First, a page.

Sterling and euro interest rates slashed.

Back in the real world UK Interest rates were slashed by 1.5 % to 3% at noon and the European Central Bank by 0. 5% to 3.25%. Further cuts to 1% or less may be expected by the spring. Stand by for a furious political reaction if the banks fail to lower their lending rates soon. The banks themselves almost always fail to put someone up for public comment but will be making statements during the day. Instant NI comment is fair enough but predictable. Livestream of ECB presser via Finfacts from 1.43pm, recording later. How will NI benefit from both cuts? Where elsewhere in the blogsphere can we find informed comment?

Adds. Peston gets different calls from you and me A perfect example of needing money to make money and on the way, help recapitalise the banks

  • Harry Flashman

    Great move, so the sensible people who put their money in savings and pensions get punished again while the eejits who splurged out in the credit boom and caused the mess in the first place are once more rewarded.

  • Glencoppagagh

    For you edification:
    Lower rates tend to raise bond prices and should stimulate the stock market. Both good for pension funds.
    Sensible Joes should be diverting their savings into repaying debt or into the stock market while it’s still cheap.
    The trouble is sensible Joes tend to do foolish things like getting lured into stock and property markets at the top.

  • Harry Flashman

    I already paid off all debt two years ago, my pension schemes and mutual funds accumulated over a decade have been slaughtered, my last hope was the cash I have on deposit earning a decent bit of interest, now that’s going down the toilet as the pound starts to resemble the Argentine peso.

    So how did the markets react to the rate cut? Soar like a bird did they? Or keep dropping like a stone?

    Oops they’re still going south, but at least the stupid people’s credit card bills might be marginally less stupid, so that’s good then.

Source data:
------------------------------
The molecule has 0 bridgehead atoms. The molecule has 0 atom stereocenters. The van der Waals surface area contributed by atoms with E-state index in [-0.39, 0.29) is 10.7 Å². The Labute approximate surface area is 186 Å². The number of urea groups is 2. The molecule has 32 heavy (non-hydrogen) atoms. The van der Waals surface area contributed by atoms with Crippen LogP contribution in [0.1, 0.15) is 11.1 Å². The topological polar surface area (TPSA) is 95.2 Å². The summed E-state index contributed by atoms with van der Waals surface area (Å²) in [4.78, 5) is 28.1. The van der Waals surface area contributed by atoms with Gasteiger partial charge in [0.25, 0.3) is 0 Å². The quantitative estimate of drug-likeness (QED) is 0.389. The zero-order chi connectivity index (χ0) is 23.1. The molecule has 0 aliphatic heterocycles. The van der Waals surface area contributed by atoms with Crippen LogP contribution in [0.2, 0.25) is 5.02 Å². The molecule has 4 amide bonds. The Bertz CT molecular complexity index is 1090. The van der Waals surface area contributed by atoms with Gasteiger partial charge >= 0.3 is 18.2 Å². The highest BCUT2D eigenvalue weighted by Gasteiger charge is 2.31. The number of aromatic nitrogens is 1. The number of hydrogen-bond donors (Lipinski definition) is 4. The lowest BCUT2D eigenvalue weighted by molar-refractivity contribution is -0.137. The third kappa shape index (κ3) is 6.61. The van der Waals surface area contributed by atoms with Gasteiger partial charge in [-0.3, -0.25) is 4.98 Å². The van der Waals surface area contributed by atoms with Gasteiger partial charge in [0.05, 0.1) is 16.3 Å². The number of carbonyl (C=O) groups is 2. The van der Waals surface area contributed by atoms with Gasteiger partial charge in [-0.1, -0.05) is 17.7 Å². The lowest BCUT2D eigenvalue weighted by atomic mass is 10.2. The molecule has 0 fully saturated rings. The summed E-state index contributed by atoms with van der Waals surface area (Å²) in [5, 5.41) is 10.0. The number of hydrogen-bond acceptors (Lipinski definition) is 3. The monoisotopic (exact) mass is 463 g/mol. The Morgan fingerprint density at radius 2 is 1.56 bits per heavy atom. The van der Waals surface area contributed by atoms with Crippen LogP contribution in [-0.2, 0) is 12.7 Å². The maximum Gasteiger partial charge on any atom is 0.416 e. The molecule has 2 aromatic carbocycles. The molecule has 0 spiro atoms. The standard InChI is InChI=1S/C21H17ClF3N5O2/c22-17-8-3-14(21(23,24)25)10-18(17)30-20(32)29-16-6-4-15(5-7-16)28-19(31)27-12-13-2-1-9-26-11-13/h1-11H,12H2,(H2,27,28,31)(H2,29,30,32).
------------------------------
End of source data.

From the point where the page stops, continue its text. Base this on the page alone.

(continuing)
• Driftwood
    Gets a mention here

    In the real world, i’ve noticed a distinct downturn of punters at my local, and restaurants (outside belfast anyway)seem to be struggling. Ask anyone in the construction sector and likely the situation will be bleak for the next year or 2. Can the public sector be the last place to hide?

  • Dewi

    “Rates for the largest transporters, known as Capesize, peaked in May at $230,000 a day. It is estimated that the daily cost of running the ships, including depreciation, is about $15,000 but at the end of last week, rates had fallen to $5,982 a day.”

    From From the Times the other day

    That’s sort of like a world wide collapse in trade. I’ve never seen anything like this ever.

  • Glencoppagagh

    “So how did the markets react to the rate cut? Soar like a bird did they? Or keep dropping like a stone?”
    The market will have anticipated/discounted a substantial cut but the fact that it was larger than expected will have caused some unease that the outlook is worse than they thought.
    In the long run, the cut will bring down long gilt yields (the risk-free rate) so that equities will look relatively cheap on a yield basis.